Sunday, September 11, 2022

Boswell bestsellers, week ending September 10, 2022

Boswell bestsellers, week ending September 10, 2022

Hardcover Fiction:
1. Last Summer on State Street, by Toya Wolfe (Register for September 28 in-person event here)
2. Fairy Tale, by Stephen King
3. Carrie Soto Is Back, by Taylor Jenkins Reid
4. The Marriage Portrait, by Maggie O'Farrell
5. The Rising Tide, by Ann Cleeves
6. Ithaca, by Claire North
7. Lessons in Chemistry, by Bonnie Garmus
8. Horse, by Geraldine Brooks
9. All Good People Here, by Ashley Flowers
10. Fox Creek, by William Kent Krueger (Register for September 17 in-person event here)

Top first-week-out debut this week is Stephen King's Fairy Tale, which is, per the publisher, a "spellbinding novel about a seventeen-year-old boy who inherits the keys to a parallel world where good and evil are at war, and the stakes could not be higher - for that world or ours." Publishers Weekly, in its continuing attempt to be the new Kirkus*, has the sole pan among the early reviewers. Kirkus, on the other hand, calls this "a tale that's at once familiar and full of odd and unexpected twists - vintage King, in other words." 

Hardcover Nonfiction:
1. I Will, by Sheron Wyant-Leonard
2. I'm Glad My Mom Died, by Jennette McCurdy
3. Path Lit by Lightning, by David Maraniss
4. Crying in H Mart, by Michelle Zauner
5. Salt Fat Acid Heat, by Samin Nosrat
6. Dinner in One, by Melissa Clark
7. Constitution in Jeopardy, by Russ Feingold and Peter Prindiville
8. What Doesn't Kill Us Makes Us, by Mike Mariani
9. Crying in the Bathroom, by Erika L Sánchez (Register for September 16 in-person event here)
10. A Continent Erupts, by Ronald H Spector

One pot, one pan, under an hour! That's the promise of New York Times columnist Melissa Clark's Dinner in One, just out this week.  The how-to category doesn't have the same animus at Publishers Weekly, so their take on Dinner in One is: " Busy home cooks shouldn't miss this smart collection." I was hoping for something more daring like "Fennel seeds? Get over it." Clark cooks with Ayesha Rascoe of NPR here.

Paperback Fiction:
1. Suburban Hell, by Maureen Kilmer (signed copies available)
2. Klara and the Sun, by Kazuo Ishiguro
3. The Seven Husbands of Evelyn Hugo, by Taylor Jenkins Reid
4. Verity, by Colleen Hoover
5. Malibu Rising, by Taylor Jenkins Reid
6. The Very Secret Society of Irregular Witches, by Sangu Mandanna
7. Shady Hollow, by Juneau Black
8. Where the Crawdads Sing, by Delia Owens
9. It Ends with Us, by Colleen Hoover
10. Great Circle, by Maggie Shipstead

This week's domination duo score is Taylor 2, Colleen 2, with Emily fading - no Beach Read or backlist this week. I would love to see Juneau Black's 2nd and 3rd titles pop into our top ten, but that's the breaks of a series - it's almost impossible for them to outsell Shady Hollow. Speaking of series, Sangu Mandanna said that her next book for adults will be set in the same world as The Very Secret Society of Irregular Witches. And speaking of witches, Maureen Kilmer of Suburban Hell hinted that she'll be staying in the comic horror lane, but witches are likely to be the next subject. Happy Spooktember, everyone.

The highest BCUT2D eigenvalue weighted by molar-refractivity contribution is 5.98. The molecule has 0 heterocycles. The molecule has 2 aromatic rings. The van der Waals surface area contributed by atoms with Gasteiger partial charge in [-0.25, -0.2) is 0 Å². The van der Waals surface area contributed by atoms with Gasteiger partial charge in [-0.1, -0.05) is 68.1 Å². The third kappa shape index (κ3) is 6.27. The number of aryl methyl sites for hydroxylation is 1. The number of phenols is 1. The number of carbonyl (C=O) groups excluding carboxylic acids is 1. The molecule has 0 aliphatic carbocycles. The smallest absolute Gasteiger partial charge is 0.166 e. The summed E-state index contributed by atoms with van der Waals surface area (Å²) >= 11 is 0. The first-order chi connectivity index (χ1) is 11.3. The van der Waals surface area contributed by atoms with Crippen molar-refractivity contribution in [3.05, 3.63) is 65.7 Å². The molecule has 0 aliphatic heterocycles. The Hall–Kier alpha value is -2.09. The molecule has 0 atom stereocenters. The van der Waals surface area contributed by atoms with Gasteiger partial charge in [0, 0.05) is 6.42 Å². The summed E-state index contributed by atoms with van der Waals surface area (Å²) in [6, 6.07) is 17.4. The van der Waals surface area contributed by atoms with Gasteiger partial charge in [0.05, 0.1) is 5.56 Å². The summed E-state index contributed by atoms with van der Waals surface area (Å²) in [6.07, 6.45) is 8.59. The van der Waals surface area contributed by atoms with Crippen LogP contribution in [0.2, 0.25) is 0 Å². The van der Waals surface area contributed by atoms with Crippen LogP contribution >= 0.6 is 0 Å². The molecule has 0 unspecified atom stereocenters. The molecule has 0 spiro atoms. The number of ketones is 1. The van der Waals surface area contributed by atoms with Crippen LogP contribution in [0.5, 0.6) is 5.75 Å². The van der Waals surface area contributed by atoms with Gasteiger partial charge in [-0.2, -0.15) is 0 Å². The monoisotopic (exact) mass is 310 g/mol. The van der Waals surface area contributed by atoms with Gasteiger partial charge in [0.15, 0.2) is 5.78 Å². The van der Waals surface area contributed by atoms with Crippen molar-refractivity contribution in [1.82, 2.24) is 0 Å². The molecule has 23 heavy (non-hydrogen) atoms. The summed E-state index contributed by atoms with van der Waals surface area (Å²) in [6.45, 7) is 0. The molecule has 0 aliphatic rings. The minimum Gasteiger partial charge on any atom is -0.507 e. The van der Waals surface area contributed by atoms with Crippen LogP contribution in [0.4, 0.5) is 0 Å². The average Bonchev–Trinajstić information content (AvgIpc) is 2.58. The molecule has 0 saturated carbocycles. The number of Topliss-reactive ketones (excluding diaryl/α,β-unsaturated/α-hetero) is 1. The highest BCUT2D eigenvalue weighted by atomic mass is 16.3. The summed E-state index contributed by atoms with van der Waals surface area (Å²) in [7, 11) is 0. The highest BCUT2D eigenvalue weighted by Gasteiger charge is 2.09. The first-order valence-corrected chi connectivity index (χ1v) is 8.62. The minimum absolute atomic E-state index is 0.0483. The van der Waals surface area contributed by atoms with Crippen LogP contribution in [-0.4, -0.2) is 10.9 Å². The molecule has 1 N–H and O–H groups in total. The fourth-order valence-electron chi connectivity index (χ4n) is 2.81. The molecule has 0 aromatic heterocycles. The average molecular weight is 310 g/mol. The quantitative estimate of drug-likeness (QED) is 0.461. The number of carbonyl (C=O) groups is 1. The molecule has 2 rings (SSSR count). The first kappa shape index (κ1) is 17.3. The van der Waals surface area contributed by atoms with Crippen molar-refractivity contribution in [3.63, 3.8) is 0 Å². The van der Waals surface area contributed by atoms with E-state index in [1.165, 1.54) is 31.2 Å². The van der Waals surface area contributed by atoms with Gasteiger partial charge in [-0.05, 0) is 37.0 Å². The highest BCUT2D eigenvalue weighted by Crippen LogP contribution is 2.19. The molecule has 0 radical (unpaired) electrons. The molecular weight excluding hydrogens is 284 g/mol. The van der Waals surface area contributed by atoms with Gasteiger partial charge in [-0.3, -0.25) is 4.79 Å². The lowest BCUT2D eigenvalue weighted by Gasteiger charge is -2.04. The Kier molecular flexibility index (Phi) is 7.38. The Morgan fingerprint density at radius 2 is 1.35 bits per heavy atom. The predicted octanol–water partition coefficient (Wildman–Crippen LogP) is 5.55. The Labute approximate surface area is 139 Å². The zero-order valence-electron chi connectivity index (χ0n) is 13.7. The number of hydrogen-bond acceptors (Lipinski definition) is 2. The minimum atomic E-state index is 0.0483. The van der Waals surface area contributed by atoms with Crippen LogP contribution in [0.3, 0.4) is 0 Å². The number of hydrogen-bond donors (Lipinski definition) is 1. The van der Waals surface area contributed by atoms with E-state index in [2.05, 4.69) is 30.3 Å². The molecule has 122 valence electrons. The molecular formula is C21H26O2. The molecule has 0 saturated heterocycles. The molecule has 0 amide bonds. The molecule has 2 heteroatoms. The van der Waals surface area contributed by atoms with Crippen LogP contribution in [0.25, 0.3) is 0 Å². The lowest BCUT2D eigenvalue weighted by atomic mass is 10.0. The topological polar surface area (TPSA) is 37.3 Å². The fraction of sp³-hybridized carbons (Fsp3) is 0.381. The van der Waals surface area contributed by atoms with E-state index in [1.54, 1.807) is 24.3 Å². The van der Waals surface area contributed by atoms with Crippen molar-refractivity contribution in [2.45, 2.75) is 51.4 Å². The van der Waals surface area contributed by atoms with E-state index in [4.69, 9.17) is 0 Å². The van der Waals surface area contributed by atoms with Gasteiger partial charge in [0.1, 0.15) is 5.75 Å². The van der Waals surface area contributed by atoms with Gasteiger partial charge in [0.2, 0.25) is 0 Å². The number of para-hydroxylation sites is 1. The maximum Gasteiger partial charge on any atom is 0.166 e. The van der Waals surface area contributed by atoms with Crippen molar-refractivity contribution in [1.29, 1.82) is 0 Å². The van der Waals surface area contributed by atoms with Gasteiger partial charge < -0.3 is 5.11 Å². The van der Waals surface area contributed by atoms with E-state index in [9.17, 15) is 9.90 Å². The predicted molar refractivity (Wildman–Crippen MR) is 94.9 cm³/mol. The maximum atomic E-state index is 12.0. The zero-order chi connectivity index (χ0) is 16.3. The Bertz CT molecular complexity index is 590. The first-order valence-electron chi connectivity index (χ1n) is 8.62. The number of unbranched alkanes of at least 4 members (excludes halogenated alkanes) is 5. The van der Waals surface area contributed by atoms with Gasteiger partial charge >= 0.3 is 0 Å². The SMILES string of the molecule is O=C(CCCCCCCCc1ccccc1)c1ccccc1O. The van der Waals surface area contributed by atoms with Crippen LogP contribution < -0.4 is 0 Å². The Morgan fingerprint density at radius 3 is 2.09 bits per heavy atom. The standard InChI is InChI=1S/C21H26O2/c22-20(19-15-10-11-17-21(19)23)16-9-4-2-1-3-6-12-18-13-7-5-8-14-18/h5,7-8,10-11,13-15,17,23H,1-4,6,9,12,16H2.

Paperback Nonfiction:
1. Wake by Rebecca Hall, illustrations by Hugo Martinez
2. Madison Ghosts and Legends, by Anna Lardinois
3. Born a Crime, by Trevor Noah
4. Growing Up Little Chute, by John Van Lieshout (Register for September 21 in-person event here)
5. A History of Milwaukee Drag, by BJ Daniels and Michail Takach (Register for October 24 in-person event here)
6. Braiding Sweetgrass, by Robin Wall Kimmerer
7. American Birding Association Field Guide to Birds of Wisconsin, Charles Hagner
8. Milwaukee Ghosts and Legends, by Anna Lardinois
9. All the Frequent Troubles of Our Days, by Rebecca Donner
10. The Icepick Surgeon, by Sam Kean

Out in paperback in June, Wake: The Hidden History of Women-Led Slave Revolts, received starred reviews from the big four (PW, Kirkus, Library Journal, Booklist) and went on to get an NAACP Image Award and appear on several best-of lists. Hillary Chute included Wake in a New York Times round-up of Black lives in comics in summer 2021.

Books for Kids:
1. Shot Clock, by Caron Butler and Justin A Reynolds (signed copies available)
2. The Weight of Blood, by Tiffany D Jackson
3. Indigenous Peoples' History of the United States for Young People, by Roxane Dunbar Otiz
4. Love Radio, by Ebony Ladelle
5. Our World of Dumplings, by Francie Dekker (Register for September 24 in-person event here)
6. Allegedly, by Tiffany D Jackson
7. Grown, by Tiffany D Jackson
8. Blackout, by Dhonielle Clayton
9. Jessi's Secret Language: Baby Sitters' Club graphic novel V1, by Ann M Martin
10. Lulu and Rocky in Milwaukee, by Barbara Joosse with illustrations by Renée Graef

What do Caron Butler, Justin Reynolds, and Tiffany D Jackson have in common? They all visited schools in Milwaukee and then had public events in other cities - Racine for Butler and Reynolds, and a Chicago-area appearance for Jackson. We have a rec for The Weight of Blood from Parker Jensen: " Tiffany D. Jackson's The Weight of Blood is a multilayered retelling of Stephen King's Carrie inspired by the true stories of modern-day segregated proms. Filled the brim with layered and flawed characters, a looming sense of dread, and important conversations handled with care, you won't be able to put this one down." Signed copies available of The Weight of Blood too. Ask for your signed copy in comments if you order online.

*Or maybe there's some Freaky Friday action going on.

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